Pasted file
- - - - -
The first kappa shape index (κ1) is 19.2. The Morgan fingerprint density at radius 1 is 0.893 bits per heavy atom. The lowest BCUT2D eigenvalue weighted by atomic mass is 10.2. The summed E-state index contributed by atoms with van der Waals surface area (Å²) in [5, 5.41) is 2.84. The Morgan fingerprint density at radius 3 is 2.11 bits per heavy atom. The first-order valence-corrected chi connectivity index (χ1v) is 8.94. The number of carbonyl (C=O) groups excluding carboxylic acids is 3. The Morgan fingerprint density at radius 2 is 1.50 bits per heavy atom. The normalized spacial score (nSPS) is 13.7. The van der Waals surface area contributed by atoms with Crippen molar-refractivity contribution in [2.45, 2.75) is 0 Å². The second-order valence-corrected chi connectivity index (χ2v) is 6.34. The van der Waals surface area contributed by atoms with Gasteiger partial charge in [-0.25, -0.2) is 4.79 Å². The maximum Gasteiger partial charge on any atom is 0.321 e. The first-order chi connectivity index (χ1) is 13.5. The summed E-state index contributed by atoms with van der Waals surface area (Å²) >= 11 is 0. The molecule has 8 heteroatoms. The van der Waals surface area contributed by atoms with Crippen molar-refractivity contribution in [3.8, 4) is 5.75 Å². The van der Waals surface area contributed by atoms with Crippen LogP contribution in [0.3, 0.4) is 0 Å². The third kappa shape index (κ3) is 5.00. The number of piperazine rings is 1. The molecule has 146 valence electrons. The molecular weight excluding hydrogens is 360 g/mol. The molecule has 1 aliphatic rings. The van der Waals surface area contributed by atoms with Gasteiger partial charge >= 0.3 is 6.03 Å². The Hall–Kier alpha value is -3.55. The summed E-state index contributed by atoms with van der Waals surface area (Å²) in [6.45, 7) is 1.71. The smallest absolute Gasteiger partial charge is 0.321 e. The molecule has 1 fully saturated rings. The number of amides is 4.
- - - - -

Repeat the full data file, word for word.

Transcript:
The first kappa shape index (κ1) is 19.2. The Morgan fingerprint density at radius 1 is 0.893 bits per heavy atom. The lowest BCUT2D eigenvalue weighted by atomic mass is 10.2. The summed E-state index contributed by atoms with van der Waals surface area (Å²) in [5, 5.41) is 2.84. The Morgan fingerprint density at radius 3 is 2.11 bits per heavy atom. The first-order valence-corrected chi connectivity index (χ1v) is 8.94. The number of carbonyl (C=O) groups excluding carboxylic acids is 3. The Morgan fingerprint density at radius 2 is 1.50 bits per heavy atom. The normalized spacial score (nSPS) is 13.7. The van der Waals surface area contributed by atoms with Crippen molar-refractivity contribution in [2.45, 2.75) is 0 Å². The second-order valence-corrected chi connectivity index (χ2v) is 6.34. The van der Waals surface area contributed by atoms with Gasteiger partial charge in [-0.25, -0.2) is 4.79 Å². The maximum Gasteiger partial charge on any atom is 0.321 e. The first-order chi connectivity index (χ1) is 13.5. The summed E-state index contributed by atoms with van der Waals surface area (Å²) >= 11 is 0. The molecule has 8 heteroatoms. The van der Waals surface area contributed by atoms with Crippen molar-refractivity contribution in [3.8, 4) is 5.75 Å². The van der Waals surface area contributed by atoms with Crippen LogP contribution in [0.3, 0.4) is 0 Å². The third kappa shape index (κ3) is 5.00. The number of piperazine rings is 1. The molecule has 146 valence electrons. The molecular weight excluding hydrogens is 360 g/mol. The molecule has 1 aliphatic rings. The van der Waals surface area contributed by atoms with Gasteiger partial charge >= 0.3 is 6.03 Å². The Hall–Kier alpha value is -3.55. The summed E-state index contributed by atoms with van der Waals surface area (Å²) in [6.45, 7) is 1.71. The smallest absolute Gasteiger partial charge is 0.321 e. The molecule has 1 fully saturated rings. The number of amides is 4.